At the beginning of last month, the UN decided to dissolve the body of experts on the conflict, which had operated since 2017, under pressure from Saudi Arabia, a country that the United States considers a fundamental ally, despite its long history of human rights violations. , inside and outside its borders, documented by organizations such as Amnesty International which, also in this case, criticized the United Nations decision. Its director for the Middle East and North Africa, Heba Morayef, said that the dissolution of the group of experts for Yemen implied “giving the green light to all parties in conflict to continue with their atrocious human rights violations.” These violations also affect the little ones. In Yemen, 10,000 children have been killed or injured in the conflict, according to UNICEF. Others fight to survive. “I have seen children trying to improvise a shelter to sleep in,” says Alzghari.
Wounds that time has not healed
The man-made disaster is also affecting different parts of Africa, where the trickle of deaths does not stop. For example, Somalia has been involved in a struggle between different clans that have claimed state power since the late 1980s. The situation has led to a government vacuum that is difficult to solve, with the presidential term expired and no date for the elections. In the last year, the country has been the scene of more than 2,500 violent clashes, which have left about 3,300 dead, according to Acled.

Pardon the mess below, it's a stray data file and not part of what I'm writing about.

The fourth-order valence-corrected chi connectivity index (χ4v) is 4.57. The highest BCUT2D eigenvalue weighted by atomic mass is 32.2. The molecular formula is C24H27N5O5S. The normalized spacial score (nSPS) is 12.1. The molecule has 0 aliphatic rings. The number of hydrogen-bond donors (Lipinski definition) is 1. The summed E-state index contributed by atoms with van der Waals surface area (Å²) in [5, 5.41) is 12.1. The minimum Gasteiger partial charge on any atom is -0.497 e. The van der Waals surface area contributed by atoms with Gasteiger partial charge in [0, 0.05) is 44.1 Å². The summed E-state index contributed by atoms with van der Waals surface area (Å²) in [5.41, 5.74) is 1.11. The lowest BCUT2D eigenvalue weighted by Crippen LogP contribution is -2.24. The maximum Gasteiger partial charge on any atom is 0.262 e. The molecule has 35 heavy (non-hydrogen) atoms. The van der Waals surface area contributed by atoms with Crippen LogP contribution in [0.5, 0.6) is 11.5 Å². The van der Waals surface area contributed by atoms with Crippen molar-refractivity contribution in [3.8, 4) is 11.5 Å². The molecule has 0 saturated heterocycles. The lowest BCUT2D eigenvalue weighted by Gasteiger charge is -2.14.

Join EL PAÍS now to follow all the news and read without limits
Josep Maria Royo, a researcher at the Escola de Cultura de Pau of the Autonomous University of Barcelona and an expert on African conflicts, assures that the rise of the Islamic extremist group Al Shabab has exacerbated tensions in the country. “It has become a machine for political, economic and corruption control at all levels,” the expert highlights. The capital is the scene of recurring violence by Al Shabab. On November 22, the director of the state radio, Abdiaziz Mohamud Guled, known for his criticism of the jihadist group, was the victim of a suicide attack in front of a restaurant in Mogadishu. “If it were up to Al Shabab, the future of the Somalis would be the same as that of Afghanistan with the Taliban,” warns Royo.